The problem with #1, could only be addressed by an NDA, and that is only as strong as the ethics of the system admins with access to the server(s).

    #2, that, to me, is an "of course" item.

    #3 the question is then: How do you demonstrate that?

    #4, naturally, a service contract would have to specify it, and I can't see ANY company being stupid enough to use a service that didn't state the CLIENT owns the data that the client puts into the system.

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    0 Votes
    Tony Hopkinson

    Those concerns need addressing, 'even' if it's just the legislative demands.

    DR is an assumption as well, did you see this one.
    http://techrepublic.com.com/5208-6230-0.html?forumID=102&threadID=311895&messageID=3101744

    Not a mistake I think you'd make, but some way of proving the Quality would go a long way.

    The technical issues can be addressed or at least aemliorated, my problem with it, is the logical endpoint of the concept. The one where I can have the service Jacqui provides at the prices Jacqui sells it because all the alternatives are now gone....

    A key point is what you are offering, the application, document store, or both and what market you are going to target. If it's me at home wanting to do a nice letter, or me at work wanting to do one.

    +
    0 Votes
    Jaqui

    that's one of the reasons I figured a specific discussion would be a good thing, to get it clearly stated exactly where the cons are, and what would need to be done to address them.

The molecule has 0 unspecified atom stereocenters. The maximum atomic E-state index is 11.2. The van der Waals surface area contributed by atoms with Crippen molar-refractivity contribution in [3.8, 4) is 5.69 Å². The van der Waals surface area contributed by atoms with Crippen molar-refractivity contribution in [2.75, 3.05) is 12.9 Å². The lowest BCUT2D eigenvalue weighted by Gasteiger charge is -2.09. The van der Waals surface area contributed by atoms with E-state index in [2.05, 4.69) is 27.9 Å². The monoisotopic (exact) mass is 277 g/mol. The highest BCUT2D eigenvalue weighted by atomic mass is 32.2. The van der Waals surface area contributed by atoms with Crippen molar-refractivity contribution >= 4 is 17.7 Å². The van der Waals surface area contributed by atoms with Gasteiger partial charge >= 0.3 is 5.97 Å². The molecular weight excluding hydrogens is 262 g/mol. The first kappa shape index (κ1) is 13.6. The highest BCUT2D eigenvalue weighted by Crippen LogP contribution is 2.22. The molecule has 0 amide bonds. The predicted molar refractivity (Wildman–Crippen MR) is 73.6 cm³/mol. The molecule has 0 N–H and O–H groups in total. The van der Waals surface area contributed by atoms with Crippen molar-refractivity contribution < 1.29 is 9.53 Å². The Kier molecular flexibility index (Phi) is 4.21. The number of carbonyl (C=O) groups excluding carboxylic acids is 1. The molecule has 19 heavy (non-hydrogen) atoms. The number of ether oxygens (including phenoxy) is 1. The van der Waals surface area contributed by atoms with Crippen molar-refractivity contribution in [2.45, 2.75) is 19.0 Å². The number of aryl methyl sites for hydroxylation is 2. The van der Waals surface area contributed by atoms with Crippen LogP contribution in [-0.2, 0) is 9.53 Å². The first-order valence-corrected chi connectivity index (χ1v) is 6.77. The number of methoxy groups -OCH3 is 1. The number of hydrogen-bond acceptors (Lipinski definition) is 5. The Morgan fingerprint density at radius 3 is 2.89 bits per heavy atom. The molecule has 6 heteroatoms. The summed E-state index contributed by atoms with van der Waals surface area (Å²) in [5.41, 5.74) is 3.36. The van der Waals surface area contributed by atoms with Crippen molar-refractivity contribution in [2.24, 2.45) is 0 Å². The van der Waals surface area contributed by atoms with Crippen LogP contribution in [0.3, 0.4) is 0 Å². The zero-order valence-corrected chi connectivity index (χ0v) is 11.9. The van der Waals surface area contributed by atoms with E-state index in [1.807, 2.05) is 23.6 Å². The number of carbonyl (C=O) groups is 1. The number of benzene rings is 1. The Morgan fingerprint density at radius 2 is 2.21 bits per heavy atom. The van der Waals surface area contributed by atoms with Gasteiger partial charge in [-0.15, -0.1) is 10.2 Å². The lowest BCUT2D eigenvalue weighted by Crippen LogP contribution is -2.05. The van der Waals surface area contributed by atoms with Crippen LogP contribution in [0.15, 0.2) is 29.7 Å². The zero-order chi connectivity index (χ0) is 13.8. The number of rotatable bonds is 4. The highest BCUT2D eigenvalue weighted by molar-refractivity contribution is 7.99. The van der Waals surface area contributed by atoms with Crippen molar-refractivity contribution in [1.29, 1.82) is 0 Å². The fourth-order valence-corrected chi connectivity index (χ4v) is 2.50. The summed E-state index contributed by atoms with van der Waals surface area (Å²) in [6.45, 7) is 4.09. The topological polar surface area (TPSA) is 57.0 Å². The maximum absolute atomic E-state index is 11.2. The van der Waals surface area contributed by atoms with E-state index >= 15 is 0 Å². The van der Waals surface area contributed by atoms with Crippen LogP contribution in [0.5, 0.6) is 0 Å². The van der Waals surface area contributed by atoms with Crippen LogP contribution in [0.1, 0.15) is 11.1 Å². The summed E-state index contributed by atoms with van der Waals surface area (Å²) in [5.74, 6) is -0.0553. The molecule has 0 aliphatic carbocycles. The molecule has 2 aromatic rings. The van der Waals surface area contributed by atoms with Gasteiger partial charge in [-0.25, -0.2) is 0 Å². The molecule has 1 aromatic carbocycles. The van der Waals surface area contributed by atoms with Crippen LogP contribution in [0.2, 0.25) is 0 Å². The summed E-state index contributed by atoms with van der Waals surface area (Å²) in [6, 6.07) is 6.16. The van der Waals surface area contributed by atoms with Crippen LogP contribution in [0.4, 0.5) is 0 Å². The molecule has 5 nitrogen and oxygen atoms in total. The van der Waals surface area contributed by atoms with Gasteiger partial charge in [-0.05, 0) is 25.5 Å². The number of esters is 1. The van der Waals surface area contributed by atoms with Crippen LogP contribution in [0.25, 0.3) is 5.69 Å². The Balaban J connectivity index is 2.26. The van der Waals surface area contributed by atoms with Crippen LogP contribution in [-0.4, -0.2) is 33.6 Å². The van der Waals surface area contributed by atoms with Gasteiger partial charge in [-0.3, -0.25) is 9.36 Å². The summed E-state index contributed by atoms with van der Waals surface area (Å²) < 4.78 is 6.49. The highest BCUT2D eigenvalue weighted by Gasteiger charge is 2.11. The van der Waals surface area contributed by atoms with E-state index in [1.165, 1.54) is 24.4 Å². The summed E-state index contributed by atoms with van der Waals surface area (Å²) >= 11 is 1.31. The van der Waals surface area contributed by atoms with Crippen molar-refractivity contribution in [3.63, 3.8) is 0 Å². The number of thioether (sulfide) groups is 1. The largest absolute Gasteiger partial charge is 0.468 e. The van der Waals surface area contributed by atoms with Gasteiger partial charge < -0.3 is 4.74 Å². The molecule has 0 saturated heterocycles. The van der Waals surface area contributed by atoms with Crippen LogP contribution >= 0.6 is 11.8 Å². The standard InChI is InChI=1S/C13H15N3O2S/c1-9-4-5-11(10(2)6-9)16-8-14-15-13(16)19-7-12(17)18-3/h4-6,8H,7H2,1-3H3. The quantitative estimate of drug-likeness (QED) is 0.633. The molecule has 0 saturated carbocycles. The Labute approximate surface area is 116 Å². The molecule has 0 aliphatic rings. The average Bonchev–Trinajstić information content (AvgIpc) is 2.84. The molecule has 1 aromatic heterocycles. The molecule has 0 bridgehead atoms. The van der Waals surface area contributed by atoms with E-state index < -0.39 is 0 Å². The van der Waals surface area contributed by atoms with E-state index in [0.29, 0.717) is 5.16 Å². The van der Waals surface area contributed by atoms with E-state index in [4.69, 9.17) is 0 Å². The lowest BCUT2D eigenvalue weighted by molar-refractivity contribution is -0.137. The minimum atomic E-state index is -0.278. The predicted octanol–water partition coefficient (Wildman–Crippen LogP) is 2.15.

+
    0 Votes
    Tony Hopkinson

    compared to the "Buy into this crap so I can make some money" manouever we keep getting.

    For personal use, would I like things to be able to access this sort of functionality and my data without have to install and carry it about, **** yes.

    Are there times when I need to be able to work while disconnected, yes.

    I don't see how you put both those requirements together and end up with a viable proposition.

    Throw in data mining versus secure data, proprietry formats versus open, backup and recovery being personally applicable versus trusting some third party to do it. Legistalive obligations, particularly national and international ones.
    I mean if you went bust how would I get my stuff back, when I did can I access it, how do I prove that I'm covered to an audit. Offloading a risk does't address it, it simply shifts it.

    This model requires a huge amount of trust, and the more critical the function the less I should trust.